If I was young with not much disposable income, I’d go somewhere else.

We went to the Dingle Derby last weekend – it was absolutely packed! It was €10 per car, and there were lots of amusements for the kids.

The weather was great but the main asset was the welcome and the accessibility for families.

What can trainers or HRI do to encourage owners to keep horses in training at the moment?

A lot more needs to be done to involve the next generation otherwise there is the risk of racing and racehorse ownership becoming extinct. Owners are the ones keeping the show on the road and everything possible should be done to encourage them to stay in the game.

I hope the syndicate owner numbers hold up in this cost of living surge. Syndicates are such a good way of spreading the costs and they are also good fun!

The buzz from a syndicate win on track makes for a great atmosphere and the excitement is infectious!

A good horse always pays for itself.

What significance do your colours hold?

The racing colours are red for Mark and purple for me. We just mixed them together and put in the stars in for luck.

What horses do you currently have in training?

We don’t have any other horses in training at present, but probably would do the same again in the same circumstances as we have to help our broodmares to get up the ladder.

What’s next on the agenda?

The plan for Erosandpsyche’s next run is the Listed Abergwaun Stakes over five furlongs at Tipperary on August 26th. Then depending how he gets on there we might progress to group company, possibly on Irish Champions Weekend.

Have you any young horses to look forward to?

Yes, we have some good young stock being prepped for the sales. This year we are looking forward to the sales as we have a smashing Footstepinthesand colt, half-brother to Eros, going along with another couple of nice colts.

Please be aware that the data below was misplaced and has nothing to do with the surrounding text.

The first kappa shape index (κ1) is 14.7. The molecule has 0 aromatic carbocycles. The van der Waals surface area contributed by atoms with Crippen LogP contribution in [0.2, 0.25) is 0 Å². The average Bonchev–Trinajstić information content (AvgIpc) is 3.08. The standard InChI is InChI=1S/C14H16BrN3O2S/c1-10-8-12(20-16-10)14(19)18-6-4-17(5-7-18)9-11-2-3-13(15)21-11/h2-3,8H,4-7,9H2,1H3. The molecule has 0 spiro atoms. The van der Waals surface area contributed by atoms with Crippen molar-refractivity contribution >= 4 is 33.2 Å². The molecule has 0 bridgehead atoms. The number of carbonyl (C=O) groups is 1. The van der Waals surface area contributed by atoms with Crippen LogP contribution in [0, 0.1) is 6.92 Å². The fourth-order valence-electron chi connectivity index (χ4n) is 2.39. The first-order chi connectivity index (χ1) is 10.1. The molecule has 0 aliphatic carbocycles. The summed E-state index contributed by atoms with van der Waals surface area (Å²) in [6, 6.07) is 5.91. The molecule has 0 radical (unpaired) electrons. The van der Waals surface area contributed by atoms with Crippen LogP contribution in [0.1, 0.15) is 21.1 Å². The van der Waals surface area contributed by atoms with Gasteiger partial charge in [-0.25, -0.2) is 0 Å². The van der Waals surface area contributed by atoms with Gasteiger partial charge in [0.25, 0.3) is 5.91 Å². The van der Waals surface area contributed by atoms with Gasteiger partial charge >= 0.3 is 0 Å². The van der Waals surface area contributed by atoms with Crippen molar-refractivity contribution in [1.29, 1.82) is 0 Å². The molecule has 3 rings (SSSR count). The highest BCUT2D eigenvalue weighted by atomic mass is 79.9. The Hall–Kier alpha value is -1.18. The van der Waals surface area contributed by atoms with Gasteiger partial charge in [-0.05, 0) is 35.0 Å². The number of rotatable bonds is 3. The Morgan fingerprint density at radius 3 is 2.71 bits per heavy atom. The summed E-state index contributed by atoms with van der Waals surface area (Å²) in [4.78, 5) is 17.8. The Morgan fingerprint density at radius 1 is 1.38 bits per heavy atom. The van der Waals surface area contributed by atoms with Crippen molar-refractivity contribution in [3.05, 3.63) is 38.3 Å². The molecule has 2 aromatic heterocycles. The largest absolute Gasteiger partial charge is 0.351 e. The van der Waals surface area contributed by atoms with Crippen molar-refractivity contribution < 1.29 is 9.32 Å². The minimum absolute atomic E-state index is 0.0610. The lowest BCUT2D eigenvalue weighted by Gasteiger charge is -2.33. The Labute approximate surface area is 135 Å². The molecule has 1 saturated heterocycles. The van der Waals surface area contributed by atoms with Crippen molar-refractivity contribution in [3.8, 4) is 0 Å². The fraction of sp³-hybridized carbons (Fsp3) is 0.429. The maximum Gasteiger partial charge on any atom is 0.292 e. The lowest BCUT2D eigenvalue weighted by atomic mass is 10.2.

We picked his name from Greek mythology; it means love and soul and you need both of these when you work with horses 24/7.

What do you do with your racehorses when their racing days are over?

At the end of his racing career Eros will retire here at the farm where he was born and I’m sure he will be happy to babysit the young stock.

What would help to make Irish racing more competitive for the smaller owner/trainer?

Bills are going up across the board and if you have horses in training there are lots of hidden costs.

Strong prize money is obviously very relevant and should allow small owners to compete at the higher level.

Entry fees should be also looked at as there seems to be percentage increases imposed on owners which means costs build up very quickly.

What advice would you give to someone thinking of becoming a racehorse owner?

I would encourage people to get involved. My main advice is to evaluate your horse. Be realistic about the expectations of your horse. We all think they will all be winners! We sent a filly last year to a different trainer. After three to four months, it was made clear she had no ability so it was out to grass and that was good to know. Since then her family have won so she has prospects in a different sphere, in breeding.

That’s my main advice – be realistic about your expectations.

Barbara Fonzo was in conversation with Olivia Hamilton